The September weather was exciting to say the least! We had a record heat wave, remnants of tropical cyclones, and now we are in a normal fall weather pattern. But wait, could we see a winter storm system this weekend? Yes, yes we could. The rest of the week and the weekend will be characterized by partly cloudy, slightly cool and windy (even windy) conditions. A storm system from Alaska, fed by moisture from a western Pacific typhoon (did that catch your eye?) will come to the coast on Sunday, likely bringing rain to parts of State. There is some agreement that it will more directly target central California, bringing rain and some wind. Locally, at this point, I would expect rain from Sunday to Monday. The exact timing and extent are a little uncertain, but it’s possible we could see up to an inch in the Coast Mountains. Systems like this are not uncommon in the fall, but this one is about a month ahead. Stay tuned for forecast updates.
AIR QUALITY: GOOD
Overnight: Scattered low clouds. Lows in the 50s for most areas with around 40 for the sheltered interior valleys.
…for Santa Cruz County and the Santa Cruz Mountains in Santa Clara County as well as coastal areas of Monterey County effective 6:00 a.m. Sunday through 4:00 a.m. Monday.
-Southerly winds 20-30 mph gusting to 45 mph.
– Downed branches and trees with likely power outages. Sand and blown debris along Highway 1.
A wind advisory means winds of 35 mph are expected. Winds this strong can make driving difficult…especially for high profile vehicles. Be extra careful.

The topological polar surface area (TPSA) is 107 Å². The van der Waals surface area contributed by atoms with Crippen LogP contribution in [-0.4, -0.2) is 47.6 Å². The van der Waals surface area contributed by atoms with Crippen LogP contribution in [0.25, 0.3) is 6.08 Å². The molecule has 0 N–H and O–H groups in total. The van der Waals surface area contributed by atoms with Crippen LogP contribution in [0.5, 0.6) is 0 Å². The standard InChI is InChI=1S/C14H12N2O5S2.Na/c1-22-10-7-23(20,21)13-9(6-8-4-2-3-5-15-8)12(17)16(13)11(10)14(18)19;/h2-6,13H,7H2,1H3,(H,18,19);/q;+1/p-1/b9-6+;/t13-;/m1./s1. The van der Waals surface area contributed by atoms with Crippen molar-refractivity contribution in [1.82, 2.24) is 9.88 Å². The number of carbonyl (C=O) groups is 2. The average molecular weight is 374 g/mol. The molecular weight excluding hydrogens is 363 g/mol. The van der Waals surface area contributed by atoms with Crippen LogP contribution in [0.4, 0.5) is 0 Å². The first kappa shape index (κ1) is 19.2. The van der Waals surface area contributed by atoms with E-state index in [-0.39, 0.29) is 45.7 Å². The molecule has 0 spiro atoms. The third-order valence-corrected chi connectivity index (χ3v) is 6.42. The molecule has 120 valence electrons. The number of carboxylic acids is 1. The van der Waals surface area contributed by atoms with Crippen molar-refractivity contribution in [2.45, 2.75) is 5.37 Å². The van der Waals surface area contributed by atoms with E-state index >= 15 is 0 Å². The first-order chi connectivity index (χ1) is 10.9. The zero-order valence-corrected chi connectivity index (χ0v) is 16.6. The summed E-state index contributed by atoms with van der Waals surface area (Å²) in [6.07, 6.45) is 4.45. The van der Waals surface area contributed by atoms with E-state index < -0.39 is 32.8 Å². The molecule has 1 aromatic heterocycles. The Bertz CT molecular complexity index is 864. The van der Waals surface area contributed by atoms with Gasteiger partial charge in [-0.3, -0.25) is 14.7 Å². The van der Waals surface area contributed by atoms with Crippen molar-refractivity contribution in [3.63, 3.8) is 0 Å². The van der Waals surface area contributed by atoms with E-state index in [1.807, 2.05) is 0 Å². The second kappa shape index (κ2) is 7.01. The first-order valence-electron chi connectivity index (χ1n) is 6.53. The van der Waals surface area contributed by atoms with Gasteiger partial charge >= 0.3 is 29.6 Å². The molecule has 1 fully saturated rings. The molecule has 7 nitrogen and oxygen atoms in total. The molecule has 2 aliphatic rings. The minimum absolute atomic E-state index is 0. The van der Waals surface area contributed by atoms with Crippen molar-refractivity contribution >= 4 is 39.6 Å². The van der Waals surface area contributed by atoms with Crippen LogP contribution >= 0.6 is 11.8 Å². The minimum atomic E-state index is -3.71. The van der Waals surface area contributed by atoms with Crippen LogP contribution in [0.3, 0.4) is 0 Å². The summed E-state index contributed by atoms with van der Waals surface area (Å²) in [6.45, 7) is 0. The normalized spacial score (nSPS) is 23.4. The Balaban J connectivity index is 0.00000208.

Sunday: Mostly cloudy with rain in the late afternoon and evening. Light to moderate rain is expected for coastal cities and coastal mountains. The rains are expected to be sporadic and light for the interior valleys. Gusty southerly winds at times, especially on the exposed coast.
Extended: Showers are expected to persist Monday and perhaps Tuesday. A risk of thunderstorm cannot be ruled out.
Normal temperatures this week:
-The Climate Prediction Center outlook for September 25e – October 1stst calls for the likelihood of ABOVE normal temperatures and near normal precipitation*.
*Note: There is usually little or no precipitation at this time of year.
– El Niño/La Niña STATUS: La Niña Notice
– Forecast: Weak La Niña in winter
– State of drought of the area: “Severe Drought” for most of the viewing area with “Extreme Drought” in southern San Benito and southeast Monterey Counties. The southeast third of San Benito County was upgraded to “exceptional drought”